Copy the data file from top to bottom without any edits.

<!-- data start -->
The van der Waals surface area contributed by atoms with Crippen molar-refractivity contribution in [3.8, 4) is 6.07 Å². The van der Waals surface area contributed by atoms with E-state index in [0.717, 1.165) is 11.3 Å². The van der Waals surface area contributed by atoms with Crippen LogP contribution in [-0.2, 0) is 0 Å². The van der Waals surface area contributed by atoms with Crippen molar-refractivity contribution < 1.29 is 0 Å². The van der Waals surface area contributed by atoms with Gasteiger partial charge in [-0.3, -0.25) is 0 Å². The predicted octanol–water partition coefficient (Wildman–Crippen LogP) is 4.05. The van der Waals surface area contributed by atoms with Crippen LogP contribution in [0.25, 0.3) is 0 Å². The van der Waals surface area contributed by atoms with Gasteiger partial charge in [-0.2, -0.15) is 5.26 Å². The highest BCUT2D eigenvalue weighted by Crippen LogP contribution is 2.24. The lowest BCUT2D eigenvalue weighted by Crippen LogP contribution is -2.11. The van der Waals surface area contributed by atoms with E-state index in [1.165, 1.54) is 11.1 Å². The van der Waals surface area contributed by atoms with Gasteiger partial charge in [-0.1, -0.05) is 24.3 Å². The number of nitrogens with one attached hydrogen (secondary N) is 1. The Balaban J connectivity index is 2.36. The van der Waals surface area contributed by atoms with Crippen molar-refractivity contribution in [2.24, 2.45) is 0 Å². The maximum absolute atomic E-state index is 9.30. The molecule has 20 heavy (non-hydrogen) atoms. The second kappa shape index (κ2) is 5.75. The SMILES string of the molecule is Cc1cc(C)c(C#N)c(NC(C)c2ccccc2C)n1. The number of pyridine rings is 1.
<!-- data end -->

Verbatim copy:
The van der Waals surface area contributed by atoms with Crippen molar-refractivity contribution in [3.8, 4) is 6.07 Å². The van der Waals surface area contributed by atoms with E-state index in [0.717, 1.165) is 11.3 Å². The van der Waals surface area contributed by atoms with Crippen LogP contribution in [-0.2, 0) is 0 Å². The van der Waals surface area contributed by atoms with Crippen molar-refractivity contribution < 1.29 is 0 Å². The van der Waals surface area contributed by atoms with Gasteiger partial charge in [-0.3, -0.25) is 0 Å². The predicted octanol–water partition coefficient (Wildman–Crippen LogP) is 4.05. The van der Waals surface area contributed by atoms with Crippen LogP contribution in [0.25, 0.3) is 0 Å². The van der Waals surface area contributed by atoms with Gasteiger partial charge in [-0.2, -0.15) is 5.26 Å². The highest BCUT2D eigenvalue weighted by Crippen LogP contribution is 2.24. The lowest BCUT2D eigenvalue weighted by Crippen LogP contribution is -2.11. The van der Waals surface area contributed by atoms with E-state index in [1.165, 1.54) is 11.1 Å². The van der Waals surface area contributed by atoms with Gasteiger partial charge in [-0.1, -0.05) is 24.3 Å². The number of nitrogens with one attached hydrogen (secondary N) is 1. The Balaban J connectivity index is 2.36. The van der Waals surface area contributed by atoms with Crippen molar-refractivity contribution in [2.24, 2.45) is 0 Å². The maximum absolute atomic E-state index is 9.30. The molecule has 20 heavy (non-hydrogen) atoms. The second kappa shape index (κ2) is 5.75. The SMILES string of the molecule is Cc1cc(C)c(C#N)c(NC(C)c2ccccc2C)n1. The number of pyridine rings is 1.